TFIIH’s critical role in DNA function has made it a prime target for research, but it is considered a difficult protein complex to study, especially in humans.

Mapping complex proteins

How to Capture a Protein

Photo - (Credit: Roy Kaltschmidt/Berkeley Lab)

(Credit: Marilyn Chung/Berkeley Lab)

It takes a large store of patience and persistence to prepare specimens of human transcription factor IIH (TFIIH) for cryo-EM. Because TFIIH exists in such minute amounts in a cell, the researchers had to grow 50 liters of human cells in culture to yield a few micrograms of the purified protein.

Human TFIIH is particularly fragile and prone to falling apart in the flash-freezing process, so researchers need to use an optimized buffer solution to help protect the protein structure.

“These compounds that protect the proteins also work as antifreeze agents, but there’s a trade-off between protein stability and the ability to produce a transparent film of ice needed for cryo-EM,” said study lead author Basil Greber.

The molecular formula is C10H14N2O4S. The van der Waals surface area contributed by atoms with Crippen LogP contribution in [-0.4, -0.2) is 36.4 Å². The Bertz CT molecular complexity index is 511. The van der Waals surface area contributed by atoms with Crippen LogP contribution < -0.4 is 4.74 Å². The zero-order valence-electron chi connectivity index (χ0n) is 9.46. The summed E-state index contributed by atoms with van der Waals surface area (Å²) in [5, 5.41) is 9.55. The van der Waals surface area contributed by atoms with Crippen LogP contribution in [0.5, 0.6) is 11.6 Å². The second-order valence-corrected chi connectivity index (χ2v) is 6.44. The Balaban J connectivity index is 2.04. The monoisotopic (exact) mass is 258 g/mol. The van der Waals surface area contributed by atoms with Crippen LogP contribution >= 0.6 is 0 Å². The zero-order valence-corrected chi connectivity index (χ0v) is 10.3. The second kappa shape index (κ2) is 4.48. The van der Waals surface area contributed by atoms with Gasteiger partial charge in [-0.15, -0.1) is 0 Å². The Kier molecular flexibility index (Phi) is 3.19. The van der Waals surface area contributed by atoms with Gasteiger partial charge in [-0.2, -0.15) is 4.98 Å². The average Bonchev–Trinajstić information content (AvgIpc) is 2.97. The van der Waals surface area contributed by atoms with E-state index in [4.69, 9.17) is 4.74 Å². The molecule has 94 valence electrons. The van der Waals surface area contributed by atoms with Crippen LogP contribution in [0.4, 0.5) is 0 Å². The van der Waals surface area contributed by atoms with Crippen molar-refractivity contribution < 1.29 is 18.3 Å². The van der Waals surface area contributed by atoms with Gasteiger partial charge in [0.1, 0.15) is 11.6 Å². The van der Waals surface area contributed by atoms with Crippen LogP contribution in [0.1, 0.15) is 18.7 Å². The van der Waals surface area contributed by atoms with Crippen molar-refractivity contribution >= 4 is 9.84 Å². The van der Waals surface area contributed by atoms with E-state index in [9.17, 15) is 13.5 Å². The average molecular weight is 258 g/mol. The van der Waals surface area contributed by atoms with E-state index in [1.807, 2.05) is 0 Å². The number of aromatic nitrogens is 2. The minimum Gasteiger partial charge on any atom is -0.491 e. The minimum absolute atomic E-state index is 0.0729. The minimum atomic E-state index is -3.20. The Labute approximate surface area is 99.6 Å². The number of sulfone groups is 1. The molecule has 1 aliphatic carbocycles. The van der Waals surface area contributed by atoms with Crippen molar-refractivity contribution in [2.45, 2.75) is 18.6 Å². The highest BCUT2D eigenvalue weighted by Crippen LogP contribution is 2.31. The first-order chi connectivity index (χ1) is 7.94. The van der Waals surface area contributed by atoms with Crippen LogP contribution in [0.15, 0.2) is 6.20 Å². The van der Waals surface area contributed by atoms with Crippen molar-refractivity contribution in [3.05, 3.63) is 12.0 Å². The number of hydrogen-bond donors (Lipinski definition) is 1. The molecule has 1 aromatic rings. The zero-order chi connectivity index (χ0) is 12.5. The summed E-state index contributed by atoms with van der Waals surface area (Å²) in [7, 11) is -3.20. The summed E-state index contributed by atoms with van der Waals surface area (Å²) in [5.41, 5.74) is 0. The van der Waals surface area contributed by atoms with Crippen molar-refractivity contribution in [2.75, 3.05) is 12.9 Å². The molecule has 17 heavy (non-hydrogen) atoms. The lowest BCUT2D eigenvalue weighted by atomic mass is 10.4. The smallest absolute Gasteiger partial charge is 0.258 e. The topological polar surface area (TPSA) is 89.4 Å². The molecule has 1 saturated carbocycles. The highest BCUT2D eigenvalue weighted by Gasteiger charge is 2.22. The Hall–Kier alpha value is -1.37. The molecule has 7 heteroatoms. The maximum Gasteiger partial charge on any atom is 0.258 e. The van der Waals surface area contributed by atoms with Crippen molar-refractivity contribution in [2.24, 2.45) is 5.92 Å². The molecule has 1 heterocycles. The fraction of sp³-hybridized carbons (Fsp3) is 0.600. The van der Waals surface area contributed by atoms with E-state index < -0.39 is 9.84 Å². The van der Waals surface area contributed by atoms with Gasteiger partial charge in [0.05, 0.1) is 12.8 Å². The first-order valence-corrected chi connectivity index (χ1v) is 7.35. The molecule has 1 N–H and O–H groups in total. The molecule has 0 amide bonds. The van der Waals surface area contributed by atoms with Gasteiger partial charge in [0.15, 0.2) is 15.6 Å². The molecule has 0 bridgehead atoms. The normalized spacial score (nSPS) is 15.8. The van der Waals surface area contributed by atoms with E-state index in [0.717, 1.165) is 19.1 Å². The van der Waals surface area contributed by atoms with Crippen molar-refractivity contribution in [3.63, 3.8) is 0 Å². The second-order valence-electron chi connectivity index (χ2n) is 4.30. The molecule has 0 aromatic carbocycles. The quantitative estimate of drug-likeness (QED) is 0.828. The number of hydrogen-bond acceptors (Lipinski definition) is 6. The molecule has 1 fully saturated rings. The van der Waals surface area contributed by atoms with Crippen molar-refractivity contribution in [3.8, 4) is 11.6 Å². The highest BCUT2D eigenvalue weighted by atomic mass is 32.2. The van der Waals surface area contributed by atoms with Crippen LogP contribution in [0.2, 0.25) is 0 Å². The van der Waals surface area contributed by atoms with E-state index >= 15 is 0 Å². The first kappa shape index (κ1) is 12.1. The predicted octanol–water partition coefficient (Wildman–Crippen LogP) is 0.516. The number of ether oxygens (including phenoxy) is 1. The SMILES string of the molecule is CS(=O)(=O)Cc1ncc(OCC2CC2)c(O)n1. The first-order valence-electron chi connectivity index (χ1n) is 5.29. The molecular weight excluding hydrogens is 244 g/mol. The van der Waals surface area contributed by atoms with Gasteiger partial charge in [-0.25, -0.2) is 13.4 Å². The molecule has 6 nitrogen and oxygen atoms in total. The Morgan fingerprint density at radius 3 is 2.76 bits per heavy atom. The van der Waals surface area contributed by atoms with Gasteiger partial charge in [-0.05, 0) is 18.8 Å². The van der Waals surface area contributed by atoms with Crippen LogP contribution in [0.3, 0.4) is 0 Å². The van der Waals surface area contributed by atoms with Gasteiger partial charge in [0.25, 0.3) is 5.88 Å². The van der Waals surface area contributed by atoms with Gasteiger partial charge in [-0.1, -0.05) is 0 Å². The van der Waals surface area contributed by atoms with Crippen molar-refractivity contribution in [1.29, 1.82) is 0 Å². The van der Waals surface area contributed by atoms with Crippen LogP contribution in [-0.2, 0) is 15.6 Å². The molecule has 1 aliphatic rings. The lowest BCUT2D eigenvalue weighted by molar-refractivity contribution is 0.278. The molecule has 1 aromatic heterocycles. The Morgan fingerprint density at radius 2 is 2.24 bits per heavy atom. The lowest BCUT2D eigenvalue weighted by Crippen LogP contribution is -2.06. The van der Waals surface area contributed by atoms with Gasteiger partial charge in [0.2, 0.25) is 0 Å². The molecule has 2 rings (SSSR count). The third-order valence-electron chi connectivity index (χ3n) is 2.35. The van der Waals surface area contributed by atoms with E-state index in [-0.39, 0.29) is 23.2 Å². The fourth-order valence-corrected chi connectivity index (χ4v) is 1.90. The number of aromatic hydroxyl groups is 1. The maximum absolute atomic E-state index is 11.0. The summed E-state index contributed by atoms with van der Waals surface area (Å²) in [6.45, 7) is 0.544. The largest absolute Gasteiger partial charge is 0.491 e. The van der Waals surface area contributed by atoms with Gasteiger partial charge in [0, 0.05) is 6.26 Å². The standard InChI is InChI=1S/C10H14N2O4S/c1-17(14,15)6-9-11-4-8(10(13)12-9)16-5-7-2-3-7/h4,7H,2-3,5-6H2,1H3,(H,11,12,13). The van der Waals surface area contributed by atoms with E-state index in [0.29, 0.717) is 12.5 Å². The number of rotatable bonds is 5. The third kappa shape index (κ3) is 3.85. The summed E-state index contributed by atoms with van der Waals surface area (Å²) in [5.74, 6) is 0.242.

Once Greber obtains a usable sample, he settles down for several days at the cryo-electron microscope at UC Berkeley’s Stanley Hall for imaging.

“Once you have that sample inside the microscope, you keep collecting data as long as you can,” he said. “The process can take four days straight.”

“As organisms get more complex, these proteins do, too, taking on extra bits and pieces needed for regulatory functions at many different levels,” said Nogales, who is also a UC Berkeley professor of molecular and cell biology and a Howard Hughes Medical Institute investigator. “The fact that we resolved this protein structure from human cells makes this even more relevant to disease research. There’s no need to extrapolate the protein’s function based upon how it works in other organisms.”